UnConvention understands that the most interesting stuff happens on the margins. We don’t mind the mainstream. We just don’t find it relevant.

    UnConvention is a forum for ideas, for creativity, for shared experiences and knowledge and for seeing and hearing great artists.

    UnConvention doesn’t believe in ‘do it yourself’. We believe in ‘do it together’.

    Dave is a lecturer at the Queensland Conservatorium in music technology, and an acclaimed researcher (check out his online marketing research paper here, which was presented at last year’s Big Sound music conference). So I said: sure, let’s make this happen here in Brisbane.

    We asked Brett Wood – managing director of local indie label Starving Kids Records – if he wanted to get on board; he said the same thing. And as we set a date and found a venue and ironed out who we wanted to be involved, Maggie Collins – triple j radio presenter and manager of Brisbane bands DZ, The John Steel Singers, and Skinny Jean – approached us with enthusiasm. So we said: sure, you’re welcome to join us.

    UnConvention Brisbane 2010 posterNext weekend, 12-13 June 2010, the first UnConvention Brisbane will take place at The Edge, the State Library of Queensland’s digital culture hub. As the venue is in the heart of the city’s arts precinct, it’s the perfect location. There’s a poster to the right which describes what will take place: click for a closer look. Some information from the event website is below.

    UnConvention Brisbane is a grassroots-led music conference for independent promoters, labels, entrepreneurs, writers, technologists, innovators and artists. The goal of UnConvention Brisbane is to bring together like-minded individuals to discuss the future of independent music and how it will develop and flourish in the technological age. The weekend event will comprise panel discussions and networking events focussed around creating sustainable careers within the music industry.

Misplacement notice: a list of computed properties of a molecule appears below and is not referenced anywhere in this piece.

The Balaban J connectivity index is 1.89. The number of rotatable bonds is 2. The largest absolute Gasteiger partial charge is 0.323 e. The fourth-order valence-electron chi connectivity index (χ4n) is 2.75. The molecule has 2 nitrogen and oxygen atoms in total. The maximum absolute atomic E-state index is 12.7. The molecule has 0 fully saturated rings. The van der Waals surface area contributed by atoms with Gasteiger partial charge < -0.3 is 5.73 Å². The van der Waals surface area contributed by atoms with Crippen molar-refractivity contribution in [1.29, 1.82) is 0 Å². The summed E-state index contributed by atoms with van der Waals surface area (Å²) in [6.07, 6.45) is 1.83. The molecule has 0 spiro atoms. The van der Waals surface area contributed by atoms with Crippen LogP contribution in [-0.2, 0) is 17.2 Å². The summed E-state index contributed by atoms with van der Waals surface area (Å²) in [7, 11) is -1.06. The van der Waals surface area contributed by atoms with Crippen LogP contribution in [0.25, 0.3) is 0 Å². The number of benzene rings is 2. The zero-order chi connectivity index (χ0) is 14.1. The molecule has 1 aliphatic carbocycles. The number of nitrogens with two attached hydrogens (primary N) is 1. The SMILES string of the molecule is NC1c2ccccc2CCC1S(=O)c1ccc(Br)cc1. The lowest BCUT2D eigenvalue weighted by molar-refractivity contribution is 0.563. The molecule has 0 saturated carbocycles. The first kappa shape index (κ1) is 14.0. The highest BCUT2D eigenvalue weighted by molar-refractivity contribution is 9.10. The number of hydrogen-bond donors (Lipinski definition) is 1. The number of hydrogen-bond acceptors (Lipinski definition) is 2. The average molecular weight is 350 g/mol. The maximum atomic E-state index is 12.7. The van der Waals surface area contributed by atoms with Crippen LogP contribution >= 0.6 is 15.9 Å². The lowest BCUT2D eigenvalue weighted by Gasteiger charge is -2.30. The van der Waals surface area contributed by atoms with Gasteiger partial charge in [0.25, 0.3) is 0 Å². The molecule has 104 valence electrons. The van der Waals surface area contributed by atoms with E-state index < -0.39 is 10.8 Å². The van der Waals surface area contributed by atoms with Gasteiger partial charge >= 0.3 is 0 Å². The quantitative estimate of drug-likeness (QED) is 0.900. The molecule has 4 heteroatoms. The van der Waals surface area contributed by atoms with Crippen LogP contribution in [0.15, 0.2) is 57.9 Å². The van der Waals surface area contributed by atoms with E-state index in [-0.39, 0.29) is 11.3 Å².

Access to both days costs $20, and tickets are available via OzTix.

    On the Sunday, I’m presenting the music & media panel discussion, which features the following lovely people.

    Sunday June 13, 2010, 1pm – Music and Media

    Music journalist and blogger Andrew McMillen will discuss the opportunities for mixing a passion for music with blogging, journalism, radio, marketing, publicity and other shady practices with:

    Check out the full program details here.

    We’re also proud to be presenting a free, all-ages showcase of some of Brisbane’s best independent acts on the Saturday night, which is sponsored by creative media educational institution, SAE.

    The showcase will feature:

    UnConvention logo. 'Do It Together'It’s a pleasure to be involved with an event that seeks to investigate how to sustain careers within Brisbane’s independent music industry. It’s important than ever to have these conversations. After spending a couple of years working in and around the local scene, I’m glad to be in a position to give something back.

    Follow UnConvention Brisbane on Facebook or Twitter if you’re so inclined. The weekend Facebook event is here, and the free, all-ages showcase event is here; keep an eye on the website to see how it all unfolds.